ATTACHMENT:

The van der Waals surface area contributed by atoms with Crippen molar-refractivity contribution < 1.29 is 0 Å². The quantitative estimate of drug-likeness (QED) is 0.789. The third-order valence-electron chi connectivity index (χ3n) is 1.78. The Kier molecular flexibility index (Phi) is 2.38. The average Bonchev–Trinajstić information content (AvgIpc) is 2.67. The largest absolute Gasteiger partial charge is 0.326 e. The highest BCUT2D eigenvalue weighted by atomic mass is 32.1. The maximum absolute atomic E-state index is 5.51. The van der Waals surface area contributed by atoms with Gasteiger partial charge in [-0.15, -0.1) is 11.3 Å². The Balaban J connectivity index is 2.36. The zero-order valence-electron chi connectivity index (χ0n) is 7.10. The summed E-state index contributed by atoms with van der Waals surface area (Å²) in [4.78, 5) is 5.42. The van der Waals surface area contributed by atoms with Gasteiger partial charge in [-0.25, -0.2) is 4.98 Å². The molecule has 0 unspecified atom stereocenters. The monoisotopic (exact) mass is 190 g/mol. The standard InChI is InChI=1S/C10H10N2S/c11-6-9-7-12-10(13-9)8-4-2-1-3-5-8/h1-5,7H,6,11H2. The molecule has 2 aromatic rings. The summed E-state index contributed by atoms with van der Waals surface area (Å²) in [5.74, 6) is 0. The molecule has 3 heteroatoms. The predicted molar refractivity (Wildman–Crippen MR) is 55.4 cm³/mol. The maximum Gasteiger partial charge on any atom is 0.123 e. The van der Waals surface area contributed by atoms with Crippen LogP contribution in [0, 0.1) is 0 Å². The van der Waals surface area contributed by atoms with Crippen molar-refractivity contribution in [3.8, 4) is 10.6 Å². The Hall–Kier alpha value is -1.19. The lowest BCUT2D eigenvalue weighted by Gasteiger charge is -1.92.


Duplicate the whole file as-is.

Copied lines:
The van der Waals surface area contributed by atoms with Crippen molar-refractivity contribution < 1.29 is 0 Å². The quantitative estimate of drug-likeness (QED) is 0.789. The third-order valence-electron chi connectivity index (χ3n) is 1.78. The Kier molecular flexibility index (Phi) is 2.38. The average Bonchev–Trinajstić information content (AvgIpc) is 2.67. The largest absolute Gasteiger partial charge is 0.326 e. The highest BCUT2D eigenvalue weighted by atomic mass is 32.1. The maximum absolute atomic E-state index is 5.51. The van der Waals surface area contributed by atoms with Gasteiger partial charge in [-0.15, -0.1) is 11.3 Å². The Balaban J connectivity index is 2.36. The zero-order valence-electron chi connectivity index (χ0n) is 7.10. The summed E-state index contributed by atoms with van der Waals surface area (Å²) in [4.78, 5) is 5.42. The van der Waals surface area contributed by atoms with Gasteiger partial charge in [-0.25, -0.2) is 4.98 Å². The molecule has 0 unspecified atom stereocenters. The monoisotopic (exact) mass is 190 g/mol. The standard InChI is InChI=1S/C10H10N2S/c11-6-9-7-12-10(13-9)8-4-2-1-3-5-8/h1-5,7H,6,11H2. The molecule has 2 aromatic rings. The summed E-state index contributed by atoms with van der Waals surface area (Å²) in [5.74, 6) is 0. The molecule has 3 heteroatoms. The predicted molar refractivity (Wildman–Crippen MR) is 55.4 cm³/mol. The maximum Gasteiger partial charge on any atom is 0.123 e. The van der Waals surface area contributed by atoms with Crippen LogP contribution in [0, 0.1) is 0 Å². The van der Waals surface area contributed by atoms with Crippen molar-refractivity contribution in [3.8, 4) is 10.6 Å². The Hall–Kier alpha value is -1.19. The lowest BCUT2D eigenvalue weighted by Gasteiger charge is -1.92.